Further, in his book “The Death of Expertise,” Tom Nichols defines the death of expertise this way:
“The death of expertise is not just a rejection of existing knowledge. It is fundamentally a rejection of science and dispassionate rationality, which are the foundations of modern civilization.” (Nichols, pg. 5)
However, Nichols also recognizes the important role of associations and certifications:
“Expert communities rely on these peer-run institutions to maintain standards and to enhance social trust. Mechanisms like peer review, board certification, professional associations, and other organizations and professions help to protect quality and to assure society…that they’re safe in accepting expert claims of competence.”
We all witnessed this phenomenon take hold this year in the apparent decrease in trust in institutions, processes and even health experts credentialed in the field of infectious diseases. In previous years, we saw the phenomenon impact higher education, to the point that the overall value of a traditional education came into question. We continue to see how changes in generational ideals and needs will drive how future generations learn and gain experience, and how they wish to be recognized within the marketplace.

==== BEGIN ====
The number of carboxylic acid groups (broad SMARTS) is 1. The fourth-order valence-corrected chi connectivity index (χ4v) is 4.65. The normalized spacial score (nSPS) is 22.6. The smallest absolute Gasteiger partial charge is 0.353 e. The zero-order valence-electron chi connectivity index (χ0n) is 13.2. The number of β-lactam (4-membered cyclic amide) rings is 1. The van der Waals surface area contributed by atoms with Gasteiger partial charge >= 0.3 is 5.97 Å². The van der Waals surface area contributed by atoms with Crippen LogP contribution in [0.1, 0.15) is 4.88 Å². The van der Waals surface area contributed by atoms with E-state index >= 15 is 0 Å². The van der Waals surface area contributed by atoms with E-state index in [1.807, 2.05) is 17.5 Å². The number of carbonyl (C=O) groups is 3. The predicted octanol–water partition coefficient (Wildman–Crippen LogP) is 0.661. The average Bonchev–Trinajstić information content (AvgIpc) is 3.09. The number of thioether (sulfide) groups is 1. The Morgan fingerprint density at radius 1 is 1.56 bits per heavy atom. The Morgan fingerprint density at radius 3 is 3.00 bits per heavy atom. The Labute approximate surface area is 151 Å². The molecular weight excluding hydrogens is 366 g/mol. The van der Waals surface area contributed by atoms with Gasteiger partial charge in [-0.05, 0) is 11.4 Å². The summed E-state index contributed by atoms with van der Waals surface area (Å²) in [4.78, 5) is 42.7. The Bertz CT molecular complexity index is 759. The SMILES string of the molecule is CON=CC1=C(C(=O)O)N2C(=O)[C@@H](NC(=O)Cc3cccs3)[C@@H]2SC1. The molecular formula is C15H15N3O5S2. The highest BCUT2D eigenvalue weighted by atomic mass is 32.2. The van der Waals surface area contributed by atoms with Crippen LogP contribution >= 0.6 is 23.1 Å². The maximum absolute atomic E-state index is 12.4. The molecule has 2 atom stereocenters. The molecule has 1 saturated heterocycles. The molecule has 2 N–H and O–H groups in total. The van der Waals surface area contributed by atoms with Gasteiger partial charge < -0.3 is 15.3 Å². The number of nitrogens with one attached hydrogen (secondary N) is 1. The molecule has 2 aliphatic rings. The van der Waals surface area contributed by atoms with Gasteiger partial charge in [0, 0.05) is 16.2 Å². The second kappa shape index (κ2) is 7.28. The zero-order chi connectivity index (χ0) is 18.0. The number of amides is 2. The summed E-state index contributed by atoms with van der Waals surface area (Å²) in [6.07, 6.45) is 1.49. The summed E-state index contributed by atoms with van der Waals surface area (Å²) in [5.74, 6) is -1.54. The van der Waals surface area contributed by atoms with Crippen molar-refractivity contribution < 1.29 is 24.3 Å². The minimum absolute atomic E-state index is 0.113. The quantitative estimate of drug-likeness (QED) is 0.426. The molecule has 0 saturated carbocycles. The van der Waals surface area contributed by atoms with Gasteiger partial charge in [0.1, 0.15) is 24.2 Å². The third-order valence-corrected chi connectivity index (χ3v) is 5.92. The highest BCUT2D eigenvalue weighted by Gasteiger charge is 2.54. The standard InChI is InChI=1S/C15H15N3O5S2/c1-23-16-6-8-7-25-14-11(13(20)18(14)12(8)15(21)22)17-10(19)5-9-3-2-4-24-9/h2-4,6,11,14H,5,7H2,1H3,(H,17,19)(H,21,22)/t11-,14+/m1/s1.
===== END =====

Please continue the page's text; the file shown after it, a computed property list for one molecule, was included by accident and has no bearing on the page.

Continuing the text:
I would like to hear from you. How is the phenomenon of “rejection of expertise” impacting you and your organization’s work?
- Has the acceptance of your certification’s value proposition changed in light of this questioning of expertise? Do you anticipate changes in the future? In what ways might the expertise represented by your certificants be questioned in the marketplace?
- Have stakeholders asked for more evidence of the impact of your certification?
- Are you conducting more research about your certification in order to speak more effectively about the effectiveness of your certification and the expertise of your certificants?
- Is your profession facing external resistance to your certification?
- What attributes or actions will be required to adequately respond to this phenomenon?
- Are these even the right questions to be asking ourselves?
Please send your thoughts or other thought-provoking questions to me via email at: email@example.com.